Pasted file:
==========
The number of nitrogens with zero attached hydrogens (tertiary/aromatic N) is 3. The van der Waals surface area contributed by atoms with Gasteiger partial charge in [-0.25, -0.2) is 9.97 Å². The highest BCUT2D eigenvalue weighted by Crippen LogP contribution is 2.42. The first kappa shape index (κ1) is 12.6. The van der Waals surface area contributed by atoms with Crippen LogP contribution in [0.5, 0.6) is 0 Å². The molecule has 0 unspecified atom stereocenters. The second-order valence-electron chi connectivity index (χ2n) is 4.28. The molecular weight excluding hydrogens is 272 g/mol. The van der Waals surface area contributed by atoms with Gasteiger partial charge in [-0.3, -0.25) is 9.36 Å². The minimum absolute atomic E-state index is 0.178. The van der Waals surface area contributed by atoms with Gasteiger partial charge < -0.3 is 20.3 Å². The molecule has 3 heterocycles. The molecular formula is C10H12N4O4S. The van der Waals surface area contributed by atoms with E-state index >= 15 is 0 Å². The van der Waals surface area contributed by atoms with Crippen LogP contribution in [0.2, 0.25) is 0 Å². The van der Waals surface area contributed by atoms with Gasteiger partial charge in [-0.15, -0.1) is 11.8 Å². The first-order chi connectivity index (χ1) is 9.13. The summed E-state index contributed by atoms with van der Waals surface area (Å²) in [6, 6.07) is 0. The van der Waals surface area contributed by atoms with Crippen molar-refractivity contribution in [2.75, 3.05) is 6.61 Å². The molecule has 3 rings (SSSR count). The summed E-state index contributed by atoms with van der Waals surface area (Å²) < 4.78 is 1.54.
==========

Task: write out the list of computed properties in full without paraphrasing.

The number of nitrogens with zero attached hydrogens (tertiary/aromatic N) is 3. The van der Waals surface area contributed by atoms with Gasteiger partial charge in [-0.25, -0.2) is 9.97 Å². The highest BCUT2D eigenvalue weighted by Crippen LogP contribution is 2.42. The first kappa shape index (κ1) is 12.6. The van der Waals surface area contributed by atoms with Crippen LogP contribution in [0.5, 0.6) is 0 Å². The molecule has 0 unspecified atom stereocenters. The second-order valence-electron chi connectivity index (χ2n) is 4.28. The molecular weight excluding hydrogens is 272 g/mol. The van der Waals surface area contributed by atoms with Gasteiger partial charge in [-0.3, -0.25) is 9.36 Å². The minimum absolute atomic E-state index is 0.178. The van der Waals surface area contributed by atoms with Gasteiger partial charge < -0.3 is 20.3 Å². The molecule has 3 heterocycles. The molecular formula is C10H12N4O4S. The van der Waals surface area contributed by atoms with E-state index >= 15 is 0 Å². The van der Waals surface area contributed by atoms with Crippen LogP contribution in [0.2, 0.25) is 0 Å². The van der Waals surface area contributed by atoms with Gasteiger partial charge in [-0.15, -0.1) is 11.8 Å². The first-order chi connectivity index (χ1) is 9.13. The summed E-state index contributed by atoms with van der Waals surface area (Å²) in [6, 6.07) is 0. The van der Waals surface area contributed by atoms with Crippen molar-refractivity contribution in [2.75, 3.05) is 6.61 Å². The molecule has 3 rings (SSSR count). The summed E-state index contributed by atoms with van der Waals surface area (Å²) < 4.78 is 1.54.